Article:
The number one success factor in delivering business outcomes through the process, tools and techniques of change management is having an engaged, visible sponsor. Here are four tips change sponsors should follow to drive business outcomes – writes Scott Guthrie

Number 1 success factor in delivering business outcomes through change management is having an active, visible sponsor
Number 1 success factor in delivering business outcomes through change management is having an active, visible sponsor


Recently I wrote about News Corp Australia’s optimism for the future of its printed newspapers which appears to fly in the face of global newspaper trends.

Lachlan Murdoch, co-chairman of News told industry delegates in Sydney last week “there is a challenge [in print] absolutely, we are embracing digital absolutely, but newspapers have a long life left in them.”

It is a mammoth task to change the mindset of seasoned journalists to participate in, and embrace the challenges and opportunities of the digital age. This made me wonder how News Corp – and specifically the Australian masthead – was tangibly ‘embracing digital.’

As editor-in-chief of the Australian Chris Mitchell is the primary sponsor for driving change at his masthead. The role of sponsor is built on four pivotal pillars required for the success of any change initiative.


Get involved. Be seen to be involved

Make it “do as I do”. Not just “do as I say”. Primary sponsors must be both active and authentic when pushing a change initiative through.

According to a Guardian article, Chris Mitchell doesn’t have a Twitter account and wouldn’t be getting one. Regardless of his personal beliefs on social media as prime sponsor, he must be seen to embrace all platforms which carry the Australian’s content to its audience. This includes social platforms like Twitter which journalists should use to surface stories, amplify content and continue the conversation with their audience.

The sponsor needs to set the tone for change ensuring that change messages and support for change are cascaded down throughout the organisation. The required change needs to be embodied from the top to the bottom of the organisation – not paid lip service to.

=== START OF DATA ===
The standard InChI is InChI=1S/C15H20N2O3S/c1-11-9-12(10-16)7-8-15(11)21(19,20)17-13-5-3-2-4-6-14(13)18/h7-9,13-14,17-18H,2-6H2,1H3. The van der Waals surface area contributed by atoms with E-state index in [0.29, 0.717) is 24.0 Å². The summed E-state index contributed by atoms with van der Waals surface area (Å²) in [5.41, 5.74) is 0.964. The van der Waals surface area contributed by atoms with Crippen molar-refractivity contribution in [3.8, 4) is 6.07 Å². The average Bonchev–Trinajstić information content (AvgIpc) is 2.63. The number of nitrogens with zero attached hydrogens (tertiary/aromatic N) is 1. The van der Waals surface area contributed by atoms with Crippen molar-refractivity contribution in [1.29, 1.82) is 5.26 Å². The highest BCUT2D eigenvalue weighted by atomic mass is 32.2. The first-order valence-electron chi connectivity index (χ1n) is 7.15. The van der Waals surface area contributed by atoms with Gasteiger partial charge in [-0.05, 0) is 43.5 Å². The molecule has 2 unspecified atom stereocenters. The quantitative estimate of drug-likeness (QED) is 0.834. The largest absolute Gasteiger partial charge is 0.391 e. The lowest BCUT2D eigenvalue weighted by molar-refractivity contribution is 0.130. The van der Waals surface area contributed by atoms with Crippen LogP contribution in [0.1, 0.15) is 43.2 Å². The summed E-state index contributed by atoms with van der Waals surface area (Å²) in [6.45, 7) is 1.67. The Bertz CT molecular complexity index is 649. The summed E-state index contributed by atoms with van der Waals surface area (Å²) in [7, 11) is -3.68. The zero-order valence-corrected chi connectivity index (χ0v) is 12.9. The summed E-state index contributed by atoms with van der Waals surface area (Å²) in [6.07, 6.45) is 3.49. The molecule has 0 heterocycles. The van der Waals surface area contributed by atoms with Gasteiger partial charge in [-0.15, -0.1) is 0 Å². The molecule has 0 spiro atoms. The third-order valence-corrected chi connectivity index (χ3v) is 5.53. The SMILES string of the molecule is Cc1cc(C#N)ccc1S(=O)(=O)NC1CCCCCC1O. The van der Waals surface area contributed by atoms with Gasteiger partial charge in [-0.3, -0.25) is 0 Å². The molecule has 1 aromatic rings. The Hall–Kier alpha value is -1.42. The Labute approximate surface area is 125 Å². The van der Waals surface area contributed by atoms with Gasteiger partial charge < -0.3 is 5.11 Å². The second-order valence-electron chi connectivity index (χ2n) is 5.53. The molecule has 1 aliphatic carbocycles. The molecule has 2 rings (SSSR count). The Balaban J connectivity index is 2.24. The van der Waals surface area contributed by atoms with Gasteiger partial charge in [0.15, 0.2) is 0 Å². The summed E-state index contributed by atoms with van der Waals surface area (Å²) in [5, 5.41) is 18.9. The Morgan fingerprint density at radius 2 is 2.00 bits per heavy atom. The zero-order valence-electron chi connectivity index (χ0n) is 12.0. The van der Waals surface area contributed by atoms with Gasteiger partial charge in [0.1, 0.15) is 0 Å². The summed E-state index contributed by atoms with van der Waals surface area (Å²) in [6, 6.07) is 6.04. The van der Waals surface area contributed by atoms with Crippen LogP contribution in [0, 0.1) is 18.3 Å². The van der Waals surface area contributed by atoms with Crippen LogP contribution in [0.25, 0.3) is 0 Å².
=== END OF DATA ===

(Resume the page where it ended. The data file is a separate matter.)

Stay with it

Sponsoring change isn’t about making a rousing speech at the start of the project then disappearing until it’s time to ‘cut the cake’ at the project’s close.

Being a successful sponsor means maintaining momentum, removing ‘roadblocks’ for the project team, participating in project meetings and responding to escalated issues.

The sponsor needs to foster support and sponsorship with senior managers – anticipating resistance and reducing its impact. The sponsor needs to create a sense of enthusiasm but also accountability for results.

See also: Resistance to change is the expected not the exception


Communicate often and directly

A key role for a sponsor in creating successful change is to deliver messages ideally face-to-face with those affected by change. Goals and personal expectations for the project need to be set and articulated.

Creating a ‘future state’ that everyone in the organisation can visualise is crucial. Everyone needs a clear destination to march towards. Marching without a clear destination is just exercise.

Success stories should be shared. It’s also a good idea to celebrate early, quick wins and to use them to harness enthusiasm for the change.

Executive sponsors should clearly convey the reasons behind the need for change, the negative impacts to the company of not changing but also ultimate benefits gained from realising the change.

These key messages need to be repeated and reinforced throughout the project’s life and beyond until they have become embedded within company culture.

One chart which graphically pulls into focus the need for newspapers to embrace digitisation comes courtesy of Mark Perry. He has tracked annual data from the Newspaper Association of America (NAA) from 1950 to 2013. Using inflation adjusted (2013) figures the chart shows the decline in print newspaper advertising to a 63-year low in the US with more than half of that decline being suffered in the last five years.

US newspaper advertising revenue
US newspaper advertising revenue

The Australian could also look closer to home at how other Australian editors-in-chief are using social media. Darren Goodsir Editor-in-chief, the Sydney Morning Herald and The Sun Herald uses Twitter and has over 4,000 followers. Katharine Viner, the editor-in-chief of the Guardian Australia until earlier this month is a Twitter fanatic with over 40k followers and author of some 26k Tweets. Mark Scott Managing Director and Editor-in-chief of the Australian Broadcasting Corporation (ABC) is even more prolific on Twitter with 56k followers and 10.4k Tweets written.

Mark Scott Managing Director and Editor-in-chief of ABC
Mark Scott
Managing Director and Editor-in-chief of ABC


We’re in this together

Lastly, prime sponsors need to create a sponsorship coalition. By this I mean building buy-in amongst key stakeholders. Asking for and then listening to their feedback whilst ensuring they know what is expected from them.




Scott Guthrie is a professional adviser within the influencer marketing industry. He is an event speaker, university guest lecturer, media commentator on influencer marketing and active blogger. He works with brands, agencies and platforms to achieve meaningful results from influencer marketing. That tells you something about him but it's not giving you a lot of detail, is it? So, read more here.

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